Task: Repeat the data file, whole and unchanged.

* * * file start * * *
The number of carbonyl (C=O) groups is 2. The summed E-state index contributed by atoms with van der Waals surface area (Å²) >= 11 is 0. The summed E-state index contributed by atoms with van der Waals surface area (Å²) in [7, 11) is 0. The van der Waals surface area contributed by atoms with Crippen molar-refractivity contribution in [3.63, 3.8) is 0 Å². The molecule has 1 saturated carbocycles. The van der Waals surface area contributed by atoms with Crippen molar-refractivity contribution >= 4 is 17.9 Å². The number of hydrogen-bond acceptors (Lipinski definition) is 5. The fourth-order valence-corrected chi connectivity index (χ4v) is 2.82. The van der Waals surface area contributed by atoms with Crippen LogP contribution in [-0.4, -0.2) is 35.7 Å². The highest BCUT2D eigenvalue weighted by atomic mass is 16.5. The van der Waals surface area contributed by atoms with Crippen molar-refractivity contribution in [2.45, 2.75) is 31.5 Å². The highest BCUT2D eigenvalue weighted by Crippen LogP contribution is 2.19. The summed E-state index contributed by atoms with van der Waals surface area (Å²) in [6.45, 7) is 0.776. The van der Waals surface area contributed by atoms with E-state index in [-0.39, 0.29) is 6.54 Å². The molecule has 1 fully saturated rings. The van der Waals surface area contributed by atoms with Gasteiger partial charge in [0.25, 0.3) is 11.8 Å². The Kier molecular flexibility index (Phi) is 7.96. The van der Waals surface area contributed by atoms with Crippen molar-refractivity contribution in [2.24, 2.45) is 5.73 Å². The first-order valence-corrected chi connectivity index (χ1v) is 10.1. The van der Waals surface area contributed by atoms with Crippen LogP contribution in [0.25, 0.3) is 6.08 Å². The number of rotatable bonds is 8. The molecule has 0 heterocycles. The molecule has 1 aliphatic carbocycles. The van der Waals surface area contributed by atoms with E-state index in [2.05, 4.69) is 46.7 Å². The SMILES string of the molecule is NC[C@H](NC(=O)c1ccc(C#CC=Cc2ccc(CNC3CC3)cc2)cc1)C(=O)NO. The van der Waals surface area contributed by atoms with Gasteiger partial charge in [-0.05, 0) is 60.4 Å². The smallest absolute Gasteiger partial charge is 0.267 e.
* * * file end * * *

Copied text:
The number of carbonyl (C=O) groups is 2. The summed E-state index contributed by atoms with van der Waals surface area (Å²) >= 11 is 0. The summed E-state index contributed by atoms with van der Waals surface area (Å²) in [7, 11) is 0. The van der Waals surface area contributed by atoms with Crippen molar-refractivity contribution in [3.63, 3.8) is 0 Å². The molecule has 1 saturated carbocycles. The van der Waals surface area contributed by atoms with Crippen molar-refractivity contribution >= 4 is 17.9 Å². The number of hydrogen-bond acceptors (Lipinski definition) is 5. The fourth-order valence-corrected chi connectivity index (χ4v) is 2.82. The van der Waals surface area contributed by atoms with Crippen LogP contribution in [-0.4, -0.2) is 35.7 Å². The highest BCUT2D eigenvalue weighted by atomic mass is 16.5. The van der Waals surface area contributed by atoms with Crippen molar-refractivity contribution in [2.45, 2.75) is 31.5 Å². The highest BCUT2D eigenvalue weighted by Crippen LogP contribution is 2.19. The summed E-state index contributed by atoms with van der Waals surface area (Å²) in [6.45, 7) is 0.776. The van der Waals surface area contributed by atoms with E-state index in [-0.39, 0.29) is 6.54 Å². The molecule has 1 fully saturated rings. The van der Waals surface area contributed by atoms with Gasteiger partial charge in [0.25, 0.3) is 11.8 Å². The Kier molecular flexibility index (Phi) is 7.96. The van der Waals surface area contributed by atoms with Crippen molar-refractivity contribution in [2.24, 2.45) is 5.73 Å². The first-order valence-corrected chi connectivity index (χ1v) is 10.1. The van der Waals surface area contributed by atoms with Crippen LogP contribution in [0.25, 0.3) is 6.08 Å². The number of rotatable bonds is 8. The molecule has 0 heterocycles. The molecule has 1 aliphatic carbocycles. The van der Waals surface area contributed by atoms with E-state index in [2.05, 4.69) is 46.7 Å². The SMILES string of the molecule is NC[C@H](NC(=O)c1ccc(C#CC=Cc2ccc(CNC3CC3)cc2)cc1)C(=O)NO. The van der Waals surface area contributed by atoms with Gasteiger partial charge in [-0.05, 0) is 60.4 Å². The smallest absolute Gasteiger partial charge is 0.267 e.